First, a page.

Mesoscopic physics investigates structures smaller than the everyday macroscopic scale but larger than the scale of individual atoms, with properties that can often only be explained in terms of the laws of quantum mechanics. A typical mesoscopic electrical component is a tunnel junction, formed by a thin insulating oxide layer separating two metallic electrodes. In this thesis, various mesoscopic circuits containing sub-micron tunnel junctions between normal (N) and superconducting (S) metals are studied experimentally at sub-kelvin temperatures. An emphasis is placed on the influence of electrical fluctuations on the systems, as well as the strong connection between electrical and thermal transport in them. We first demonstrate that a Josephson tunnel junction between two S electrodes functions as an on-chip detector of current fluctuations in a wide band of frequencies, potentially useful for studying charge transport in various mesoscopic systems. The lifetime of the zero-voltage state in a current-biased junction is very sensitive to the fluctuations in the bias current. We are able to observe the non-Gaussian nature of the shot noise generated by electrons tunneling across another nearby tunnel junction coupled to the detector junction. Several of the experiments in this thesis probe how the transport close to a transparent interface between a superconducting and a normal conducting electrode is modified by the phenomenon of superconducting proximity effect. We present direct measurements of electron overheating in a normal metal weak link between two superconductors, explaining the routinely observed hysteretic current-voltage characteristic. Electronic temperature is probed locally by contacting the N island to an additional S electrode via an oxide barrier (I), thereby forming an NIS tunnel junction. Connecting the S electrodes of such a proximity SNS weak link into a closed loop, we further demonstrate use of the structure as a sensitive magnetometer with low dissipation. We probe also the electronic thermal conduction of short S wires between two N terminals. Due to the inverse proximity effect, the thermal conductance is found to be strongly enhanced beyond the value for a bulk superconductor. We consider theoretically the prospects for rectifying thermal fluctuations by an NIS junction in a suitable electromagnetic environment, thereby realizing a Brownian refrigerator. Finally, we report the observation of increased cooling power in a voltage-biased NIS junction in small applied magnetic fields. This is attributed to enhanced relaxation of the hot electrons injected into the S lead of the junction.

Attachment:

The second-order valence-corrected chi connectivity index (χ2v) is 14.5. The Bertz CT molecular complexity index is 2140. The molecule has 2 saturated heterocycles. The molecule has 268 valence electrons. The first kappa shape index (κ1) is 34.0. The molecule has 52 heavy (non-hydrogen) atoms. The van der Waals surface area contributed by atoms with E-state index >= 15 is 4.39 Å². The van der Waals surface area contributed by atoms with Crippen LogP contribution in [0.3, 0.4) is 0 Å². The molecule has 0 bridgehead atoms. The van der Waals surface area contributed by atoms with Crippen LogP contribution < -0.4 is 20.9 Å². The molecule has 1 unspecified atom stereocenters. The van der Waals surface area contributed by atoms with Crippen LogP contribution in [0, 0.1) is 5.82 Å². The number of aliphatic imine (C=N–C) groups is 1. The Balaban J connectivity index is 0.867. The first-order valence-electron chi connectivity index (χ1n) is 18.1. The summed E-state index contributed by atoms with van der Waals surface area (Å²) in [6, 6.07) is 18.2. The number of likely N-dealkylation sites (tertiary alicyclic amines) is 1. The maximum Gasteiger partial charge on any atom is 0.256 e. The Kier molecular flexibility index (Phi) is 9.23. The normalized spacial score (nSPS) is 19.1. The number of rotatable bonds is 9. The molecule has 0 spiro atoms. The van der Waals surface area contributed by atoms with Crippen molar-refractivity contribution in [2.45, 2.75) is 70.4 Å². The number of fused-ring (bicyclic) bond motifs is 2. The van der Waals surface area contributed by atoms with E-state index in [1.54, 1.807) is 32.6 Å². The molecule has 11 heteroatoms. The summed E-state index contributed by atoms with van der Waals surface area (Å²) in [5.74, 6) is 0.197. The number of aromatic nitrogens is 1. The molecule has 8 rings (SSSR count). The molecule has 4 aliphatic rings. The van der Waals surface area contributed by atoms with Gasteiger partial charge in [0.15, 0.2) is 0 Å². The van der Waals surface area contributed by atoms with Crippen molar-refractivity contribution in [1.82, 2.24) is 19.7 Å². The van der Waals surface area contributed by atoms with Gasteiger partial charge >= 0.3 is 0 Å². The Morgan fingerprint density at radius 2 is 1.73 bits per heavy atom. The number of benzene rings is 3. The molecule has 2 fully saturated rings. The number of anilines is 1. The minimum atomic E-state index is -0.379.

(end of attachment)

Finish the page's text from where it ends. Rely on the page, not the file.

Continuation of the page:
|Translated title of the contribution||Fluctuations, relaxation and proximity effect in superconducting circuits|
|Publication status||Published - 2011|
|MoE publication type||G5 Doctoral dissertation (article)|
- tunnel junctions
- Josephson effect
- proximity effect